Some in the media are calling this incident yet another indication that Japan’s entering an unprecedented era of geriatric delinquency.
■ All in the name of convenient parking
On 29 March, a cleaning woman at Kyoto City Hospital came across a strange box in the parking lot. It was made with Styrofoam and had a rock on the lid. Beneath the rock was an envelope with “DANGER: DO NOT TOUCH” written on it in katakana: Japan’s boldest form of writing.
Despite the mysterious warning, the woman wasted no time in opening the box and found that it contained a clear plastic bag with a colorless, odorless liquid inside, at which time she notified a security guard who in turn contacted police.
Treating this as a possible terrorist threat, police mobilized dozens of officers and SWAT team members. Nineteen fire trucks were also called in along with the Nuclear, Biological, and Chemical Counter-Terrorism Unit fully equipped in hazmat suits. The stretch of highway 9 running along the hospital was also closed down as a precaution.
たつき (@tatuki1119) March 29, 2016
However, after some initial tests, it was found that the substance inside the bag was not in any way hazardous, but authorities were left baffled as to why someone would do such a thing.
Two days later, a phone call came into the Kyoto Prefectural Police from a man in his 70s who demanded, “Give me my styrofoam box back.” After some talking, the police determined that the caller was indeed the person who left the box at the hospital days earlier.
The elderly man told the authorities that he had left the box there two days before so that he could get a good parking spot for his scooter when he visited. “If I wrote ‘DANGER’ on the box, then no one would mess with it,” he explained to the police. With that, police dropped the charges since the man’s intent was not to disturb the peace of workings of the hospital, and let him off with a stern warning.
■ Seniors without a cause
While the senior’s action was not deemed a crime, a writer for Sankei West believed that the nature of his actions were rooted in mischievousness and indicative of a growing trend in Japan with regards to criminal activity.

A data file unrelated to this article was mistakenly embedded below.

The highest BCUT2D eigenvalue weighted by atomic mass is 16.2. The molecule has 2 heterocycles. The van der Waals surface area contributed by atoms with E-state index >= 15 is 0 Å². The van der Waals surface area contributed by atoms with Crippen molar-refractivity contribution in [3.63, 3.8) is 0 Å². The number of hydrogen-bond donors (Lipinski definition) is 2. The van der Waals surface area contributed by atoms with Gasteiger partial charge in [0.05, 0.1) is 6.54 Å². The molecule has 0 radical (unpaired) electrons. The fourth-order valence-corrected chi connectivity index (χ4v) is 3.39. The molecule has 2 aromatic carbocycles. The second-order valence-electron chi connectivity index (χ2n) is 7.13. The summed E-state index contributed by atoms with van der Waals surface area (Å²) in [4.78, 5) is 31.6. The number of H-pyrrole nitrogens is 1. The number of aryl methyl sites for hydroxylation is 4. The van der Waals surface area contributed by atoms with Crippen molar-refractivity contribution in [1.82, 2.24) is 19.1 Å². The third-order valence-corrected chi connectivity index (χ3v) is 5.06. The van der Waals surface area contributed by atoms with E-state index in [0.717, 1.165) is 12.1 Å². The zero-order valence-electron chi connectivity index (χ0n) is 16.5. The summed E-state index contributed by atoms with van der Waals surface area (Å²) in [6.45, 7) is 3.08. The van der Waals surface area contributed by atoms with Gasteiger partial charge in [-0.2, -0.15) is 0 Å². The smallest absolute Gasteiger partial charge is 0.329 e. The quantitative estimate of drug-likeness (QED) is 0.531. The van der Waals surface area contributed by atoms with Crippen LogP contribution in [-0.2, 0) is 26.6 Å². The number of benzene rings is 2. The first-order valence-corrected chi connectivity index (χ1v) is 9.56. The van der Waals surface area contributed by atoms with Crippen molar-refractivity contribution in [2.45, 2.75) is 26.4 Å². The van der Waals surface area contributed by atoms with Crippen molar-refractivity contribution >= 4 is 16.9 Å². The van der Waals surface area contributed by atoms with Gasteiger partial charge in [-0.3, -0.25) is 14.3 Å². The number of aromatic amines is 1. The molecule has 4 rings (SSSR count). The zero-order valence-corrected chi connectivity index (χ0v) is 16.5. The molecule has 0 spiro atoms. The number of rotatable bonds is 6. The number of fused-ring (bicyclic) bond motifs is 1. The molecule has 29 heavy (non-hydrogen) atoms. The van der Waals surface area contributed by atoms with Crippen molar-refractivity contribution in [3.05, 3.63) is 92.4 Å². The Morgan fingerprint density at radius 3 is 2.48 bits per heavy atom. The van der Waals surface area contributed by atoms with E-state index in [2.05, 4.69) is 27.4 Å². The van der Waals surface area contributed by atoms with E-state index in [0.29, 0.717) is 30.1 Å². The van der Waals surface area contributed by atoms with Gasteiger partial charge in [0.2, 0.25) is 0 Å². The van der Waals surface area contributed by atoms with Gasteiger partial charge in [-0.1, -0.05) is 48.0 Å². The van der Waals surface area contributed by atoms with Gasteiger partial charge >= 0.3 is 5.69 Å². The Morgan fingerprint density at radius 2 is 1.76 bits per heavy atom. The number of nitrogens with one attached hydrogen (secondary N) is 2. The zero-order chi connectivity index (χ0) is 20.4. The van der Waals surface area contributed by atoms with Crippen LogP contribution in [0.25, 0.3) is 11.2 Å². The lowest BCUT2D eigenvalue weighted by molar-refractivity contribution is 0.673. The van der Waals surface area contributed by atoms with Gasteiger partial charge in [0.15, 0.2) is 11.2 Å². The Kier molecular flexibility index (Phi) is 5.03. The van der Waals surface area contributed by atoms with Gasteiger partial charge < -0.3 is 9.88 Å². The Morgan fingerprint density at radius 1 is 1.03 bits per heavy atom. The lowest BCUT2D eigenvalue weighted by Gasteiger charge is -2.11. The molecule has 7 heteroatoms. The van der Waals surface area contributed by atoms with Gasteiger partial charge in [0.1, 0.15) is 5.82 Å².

They also cited statistics from 2015 which state that the number of arrests of seniors during the first half of the year totaled 23,656 nationwide. This is about 4,000 more than the number of arrests of teenagers during the same period. This would be the first time that arrests of the elderly outnumbered those of teenagers since such record-keeping began.
Sankei postulates that many elderly in Japan are acting out to release the stress that accumulates in their daily lives. One such case involved a 75-year-old man who was arrested on charges of assault in March by Hyogo Police when was caught strangling a first-grader who had told him, “You shouldn’t do that,” when he saw the senior throwing a cigarette butt on the street.
Crimes by the elderly range from these absurd incidents and minor shoplifting to tragedies like the Shinkansen self-immolation suicide by a 71-year-old man that also claimed the life of another passenger. But all of them certainly suggest that there is a lot of rage and frustration simmering below the surface, and as the elderly population continues to grow it will only worsen unless steps are taken to improve the quality of life for Japan’s aged.